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Forting was a formative experience for frontier West Virginians. Pioneer families moved from their homesteads to the safety of a nearby refuge fort when threatened by Indian war parties. If time permitted, the families brought food, clothing, and valuables with them. ‘‘They leaped from corn shuck beds and grabbed / The things they treasured most,’’ as poet Louise McNeill said in her poem ‘‘Forting.’’

Usually, they remained at the fort only as long as necessary. Typical stays ranged from several days to several weeks. On occasion, families lived in a fort for months. When the Indians left the immediate area, the settlers returned home. Forting was a seasonal activity. The greatest need for the shelter of a fort occurred between the months of April and October every year, the period of Indian raiding. Difficult travel made winter warfare relatively rare.

Life in a refuge fort could become quite uncomfortable. Rarely were the forts actually besieged, and families moved about the vicinity during daylight hours. Nonetheless, overcrowding was a problem. A fort measuring 50 feet on a side might hold 200 people. Periodic outbreaks of smallpox and other diseases also made fort life difficult.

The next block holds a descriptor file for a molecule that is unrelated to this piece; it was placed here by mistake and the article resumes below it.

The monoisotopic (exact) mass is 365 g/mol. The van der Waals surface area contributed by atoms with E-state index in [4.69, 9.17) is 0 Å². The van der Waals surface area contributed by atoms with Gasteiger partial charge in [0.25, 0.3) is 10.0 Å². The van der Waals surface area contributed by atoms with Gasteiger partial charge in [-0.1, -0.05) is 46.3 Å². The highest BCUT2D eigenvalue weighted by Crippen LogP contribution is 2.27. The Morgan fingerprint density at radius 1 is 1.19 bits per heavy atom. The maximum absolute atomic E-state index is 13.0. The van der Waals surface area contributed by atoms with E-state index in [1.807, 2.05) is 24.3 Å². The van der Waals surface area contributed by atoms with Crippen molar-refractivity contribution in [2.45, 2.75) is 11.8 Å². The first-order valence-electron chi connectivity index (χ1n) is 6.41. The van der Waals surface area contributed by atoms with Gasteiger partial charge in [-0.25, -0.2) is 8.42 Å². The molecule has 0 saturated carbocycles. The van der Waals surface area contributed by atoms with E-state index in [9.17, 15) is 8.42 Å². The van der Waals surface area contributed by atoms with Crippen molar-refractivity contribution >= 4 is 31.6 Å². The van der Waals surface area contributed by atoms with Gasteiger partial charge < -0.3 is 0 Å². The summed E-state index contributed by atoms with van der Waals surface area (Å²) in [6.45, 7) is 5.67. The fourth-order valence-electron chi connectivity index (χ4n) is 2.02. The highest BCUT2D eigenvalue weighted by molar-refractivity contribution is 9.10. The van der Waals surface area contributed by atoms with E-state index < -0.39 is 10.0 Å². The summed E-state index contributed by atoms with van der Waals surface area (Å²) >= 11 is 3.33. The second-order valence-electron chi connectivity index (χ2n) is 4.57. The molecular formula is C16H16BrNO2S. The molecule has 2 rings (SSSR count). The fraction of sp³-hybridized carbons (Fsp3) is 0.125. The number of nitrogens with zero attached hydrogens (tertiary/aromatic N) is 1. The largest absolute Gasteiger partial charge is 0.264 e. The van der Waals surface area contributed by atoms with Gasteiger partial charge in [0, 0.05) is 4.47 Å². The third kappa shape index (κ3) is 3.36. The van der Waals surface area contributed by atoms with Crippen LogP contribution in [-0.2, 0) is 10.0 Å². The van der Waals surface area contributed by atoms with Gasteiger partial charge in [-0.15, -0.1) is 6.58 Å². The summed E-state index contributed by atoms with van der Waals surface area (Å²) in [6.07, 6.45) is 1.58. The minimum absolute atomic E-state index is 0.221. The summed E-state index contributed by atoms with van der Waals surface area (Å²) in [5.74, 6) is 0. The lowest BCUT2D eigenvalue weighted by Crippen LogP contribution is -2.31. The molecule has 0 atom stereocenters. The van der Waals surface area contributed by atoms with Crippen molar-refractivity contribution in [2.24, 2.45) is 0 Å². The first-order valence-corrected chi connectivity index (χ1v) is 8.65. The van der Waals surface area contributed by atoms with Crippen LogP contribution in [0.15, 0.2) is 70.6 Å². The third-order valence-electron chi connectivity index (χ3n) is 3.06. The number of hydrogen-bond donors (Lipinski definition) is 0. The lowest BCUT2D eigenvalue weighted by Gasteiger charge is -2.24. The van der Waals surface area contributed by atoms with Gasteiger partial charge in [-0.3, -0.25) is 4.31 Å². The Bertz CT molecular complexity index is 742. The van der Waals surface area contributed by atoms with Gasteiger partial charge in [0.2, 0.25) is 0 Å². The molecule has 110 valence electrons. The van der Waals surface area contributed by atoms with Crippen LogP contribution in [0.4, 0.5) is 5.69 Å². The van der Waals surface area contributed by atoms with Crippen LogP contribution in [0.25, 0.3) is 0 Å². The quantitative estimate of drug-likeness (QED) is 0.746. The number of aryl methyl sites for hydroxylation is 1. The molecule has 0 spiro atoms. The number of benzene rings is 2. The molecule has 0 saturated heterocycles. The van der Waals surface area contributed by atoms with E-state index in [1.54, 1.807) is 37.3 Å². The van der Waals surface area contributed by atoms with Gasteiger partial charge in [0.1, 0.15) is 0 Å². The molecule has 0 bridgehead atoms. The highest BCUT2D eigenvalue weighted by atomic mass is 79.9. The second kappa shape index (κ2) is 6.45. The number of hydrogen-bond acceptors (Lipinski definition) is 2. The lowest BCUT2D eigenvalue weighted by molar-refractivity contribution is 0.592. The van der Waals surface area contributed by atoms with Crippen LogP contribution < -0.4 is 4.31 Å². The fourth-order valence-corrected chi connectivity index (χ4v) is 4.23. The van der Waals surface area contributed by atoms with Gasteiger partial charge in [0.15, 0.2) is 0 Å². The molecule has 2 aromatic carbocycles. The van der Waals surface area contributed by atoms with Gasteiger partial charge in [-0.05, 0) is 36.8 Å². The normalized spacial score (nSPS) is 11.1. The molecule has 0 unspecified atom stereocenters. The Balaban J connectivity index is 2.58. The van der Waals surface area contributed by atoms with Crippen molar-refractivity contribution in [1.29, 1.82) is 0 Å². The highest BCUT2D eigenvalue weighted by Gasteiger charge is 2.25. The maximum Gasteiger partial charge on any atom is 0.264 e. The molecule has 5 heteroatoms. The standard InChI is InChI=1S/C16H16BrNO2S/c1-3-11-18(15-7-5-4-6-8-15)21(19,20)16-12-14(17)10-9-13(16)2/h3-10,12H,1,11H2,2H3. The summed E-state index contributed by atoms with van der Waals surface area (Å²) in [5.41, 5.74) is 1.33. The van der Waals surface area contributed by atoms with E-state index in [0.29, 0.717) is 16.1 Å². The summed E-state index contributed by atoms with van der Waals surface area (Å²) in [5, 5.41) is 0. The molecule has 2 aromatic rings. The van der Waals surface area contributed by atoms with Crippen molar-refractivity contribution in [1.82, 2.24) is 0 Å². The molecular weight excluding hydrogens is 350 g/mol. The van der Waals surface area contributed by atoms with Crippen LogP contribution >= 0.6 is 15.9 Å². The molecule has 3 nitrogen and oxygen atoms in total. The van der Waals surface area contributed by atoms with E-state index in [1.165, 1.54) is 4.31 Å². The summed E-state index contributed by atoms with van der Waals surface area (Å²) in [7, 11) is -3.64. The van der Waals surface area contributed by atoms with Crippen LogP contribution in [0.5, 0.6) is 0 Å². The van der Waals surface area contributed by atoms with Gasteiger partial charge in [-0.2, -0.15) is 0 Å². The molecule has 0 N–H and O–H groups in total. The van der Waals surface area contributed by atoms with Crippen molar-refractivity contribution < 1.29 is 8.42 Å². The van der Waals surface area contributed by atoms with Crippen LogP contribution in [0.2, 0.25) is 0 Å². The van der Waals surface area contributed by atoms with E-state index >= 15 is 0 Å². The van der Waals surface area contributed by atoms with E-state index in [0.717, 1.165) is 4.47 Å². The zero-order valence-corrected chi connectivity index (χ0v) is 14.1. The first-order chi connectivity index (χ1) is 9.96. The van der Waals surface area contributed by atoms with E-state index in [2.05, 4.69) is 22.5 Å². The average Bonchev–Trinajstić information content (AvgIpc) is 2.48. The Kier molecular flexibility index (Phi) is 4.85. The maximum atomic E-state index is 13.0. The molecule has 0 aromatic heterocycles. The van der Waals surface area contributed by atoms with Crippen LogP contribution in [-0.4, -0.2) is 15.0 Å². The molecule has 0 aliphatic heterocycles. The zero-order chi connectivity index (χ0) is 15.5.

Refuge forts first came into general use in Western Virginia during the French and Indian War (1754–63), though it was during the Revolutionary War (1775–83) that the practice reached its zenith. Indians took a vigorous part in both these wars and in many smaller campaigns of the same era. Following the defeat of the Ohio Valley Indians at the Battle of Fallen Timbers in 1794, the forts fell into disuse.

Written by John M. Boback


  1. Doddridge, Joseph. Notes on the Settlement and the Indian Wars. Pittsburgh: John S. Ritenour & Wm. T. Lindsay, 1912.

  2. Bond, Donovan H. "Frontier Forts of Monongalia County," in Earl L. Core, ed, The Monongalia Story. 5 vols. Parsons: McClain, 1974-84.

  3. Cook, Roy Bird. Virginia Frontier Defenses, 1719-1795. West Virginia History, (Jan. 1940).